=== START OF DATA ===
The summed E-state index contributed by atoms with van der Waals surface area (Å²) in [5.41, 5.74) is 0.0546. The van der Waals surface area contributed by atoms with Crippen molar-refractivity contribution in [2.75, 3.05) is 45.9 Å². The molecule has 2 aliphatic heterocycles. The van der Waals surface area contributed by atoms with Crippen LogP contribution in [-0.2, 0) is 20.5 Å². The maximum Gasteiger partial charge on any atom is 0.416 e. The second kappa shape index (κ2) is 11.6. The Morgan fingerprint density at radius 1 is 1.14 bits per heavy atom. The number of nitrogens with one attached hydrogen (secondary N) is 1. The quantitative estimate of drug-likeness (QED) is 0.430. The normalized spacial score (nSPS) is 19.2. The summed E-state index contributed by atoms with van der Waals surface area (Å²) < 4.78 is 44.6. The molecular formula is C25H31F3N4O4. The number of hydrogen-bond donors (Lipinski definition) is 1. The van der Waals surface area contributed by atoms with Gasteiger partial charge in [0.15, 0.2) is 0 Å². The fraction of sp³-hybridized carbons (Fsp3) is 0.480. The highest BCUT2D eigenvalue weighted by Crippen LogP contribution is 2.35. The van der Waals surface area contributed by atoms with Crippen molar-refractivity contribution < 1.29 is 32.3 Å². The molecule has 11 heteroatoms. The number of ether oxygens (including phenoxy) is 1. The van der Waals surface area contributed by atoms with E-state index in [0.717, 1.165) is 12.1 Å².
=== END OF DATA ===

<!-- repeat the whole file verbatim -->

The summed E-state index contributed by atoms with van der Waals surface area (Å²) in [5.41, 5.74) is 0.0546. The van der Waals surface area contributed by atoms with Crippen molar-refractivity contribution in [2.75, 3.05) is 45.9 Å². The molecule has 2 aliphatic heterocycles. The van der Waals surface area contributed by atoms with Crippen LogP contribution in [-0.2, 0) is 20.5 Å². The maximum Gasteiger partial charge on any atom is 0.416 e. The second kappa shape index (κ2) is 11.6. The Morgan fingerprint density at radius 1 is 1.14 bits per heavy atom. The number of nitrogens with one attached hydrogen (secondary N) is 1. The quantitative estimate of drug-likeness (QED) is 0.430. The normalized spacial score (nSPS) is 19.2. The summed E-state index contributed by atoms with van der Waals surface area (Å²) < 4.78 is 44.6. The molecular formula is C25H31F3N4O4. The number of hydrogen-bond donors (Lipinski definition) is 1. The van der Waals surface area contributed by atoms with Gasteiger partial charge in [0.15, 0.2) is 0 Å². The fraction of sp³-hybridized carbons (Fsp3) is 0.480. The highest BCUT2D eigenvalue weighted by Crippen LogP contribution is 2.35. The van der Waals surface area contributed by atoms with Crippen molar-refractivity contribution < 1.29 is 32.3 Å². The molecule has 11 heteroatoms. The number of ether oxygens (including phenoxy) is 1. The van der Waals surface area contributed by atoms with E-state index in [0.717, 1.165) is 12.1 Å².